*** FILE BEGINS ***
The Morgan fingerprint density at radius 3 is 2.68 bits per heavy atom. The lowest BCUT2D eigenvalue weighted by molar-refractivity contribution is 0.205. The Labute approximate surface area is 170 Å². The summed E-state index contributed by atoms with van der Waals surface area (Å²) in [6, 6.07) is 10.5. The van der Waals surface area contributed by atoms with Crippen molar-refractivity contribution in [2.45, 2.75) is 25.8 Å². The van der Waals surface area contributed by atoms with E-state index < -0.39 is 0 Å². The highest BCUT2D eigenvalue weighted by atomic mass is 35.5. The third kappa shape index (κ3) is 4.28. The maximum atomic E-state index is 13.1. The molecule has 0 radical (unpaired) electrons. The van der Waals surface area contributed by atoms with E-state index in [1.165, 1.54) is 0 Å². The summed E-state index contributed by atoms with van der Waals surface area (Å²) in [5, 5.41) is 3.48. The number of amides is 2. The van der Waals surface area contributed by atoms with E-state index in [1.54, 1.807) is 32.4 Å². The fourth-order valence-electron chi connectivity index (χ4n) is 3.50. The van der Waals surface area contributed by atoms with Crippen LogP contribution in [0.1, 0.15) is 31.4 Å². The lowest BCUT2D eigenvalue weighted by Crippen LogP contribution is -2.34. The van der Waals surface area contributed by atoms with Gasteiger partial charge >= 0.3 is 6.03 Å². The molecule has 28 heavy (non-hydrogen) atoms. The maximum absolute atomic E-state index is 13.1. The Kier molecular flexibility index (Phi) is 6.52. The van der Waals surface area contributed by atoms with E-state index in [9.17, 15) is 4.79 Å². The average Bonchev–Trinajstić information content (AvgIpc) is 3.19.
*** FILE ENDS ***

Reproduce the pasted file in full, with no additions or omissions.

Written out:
The Morgan fingerprint density at radius 3 is 2.68 bits per heavy atom. The lowest BCUT2D eigenvalue weighted by molar-refractivity contribution is 0.205. The Labute approximate surface area is 170 Å². The summed E-state index contributed by atoms with van der Waals surface area (Å²) in [6, 6.07) is 10.5. The van der Waals surface area contributed by atoms with Crippen molar-refractivity contribution in [2.45, 2.75) is 25.8 Å². The van der Waals surface area contributed by atoms with E-state index < -0.39 is 0 Å². The highest BCUT2D eigenvalue weighted by atomic mass is 35.5. The third kappa shape index (κ3) is 4.28. The maximum atomic E-state index is 13.1. The molecule has 0 radical (unpaired) electrons. The van der Waals surface area contributed by atoms with E-state index in [1.165, 1.54) is 0 Å². The summed E-state index contributed by atoms with van der Waals surface area (Å²) in [5, 5.41) is 3.48. The number of amides is 2. The van der Waals surface area contributed by atoms with E-state index in [1.54, 1.807) is 32.4 Å². The fourth-order valence-electron chi connectivity index (χ4n) is 3.50. The van der Waals surface area contributed by atoms with Crippen LogP contribution in [0.1, 0.15) is 31.4 Å². The lowest BCUT2D eigenvalue weighted by Crippen LogP contribution is -2.34. The van der Waals surface area contributed by atoms with Gasteiger partial charge >= 0.3 is 6.03 Å². The molecule has 28 heavy (non-hydrogen) atoms. The maximum absolute atomic E-state index is 13.1. The Kier molecular flexibility index (Phi) is 6.52. The van der Waals surface area contributed by atoms with E-state index in [9.17, 15) is 4.79 Å². The average Bonchev–Trinajstić information content (AvgIpc) is 3.19.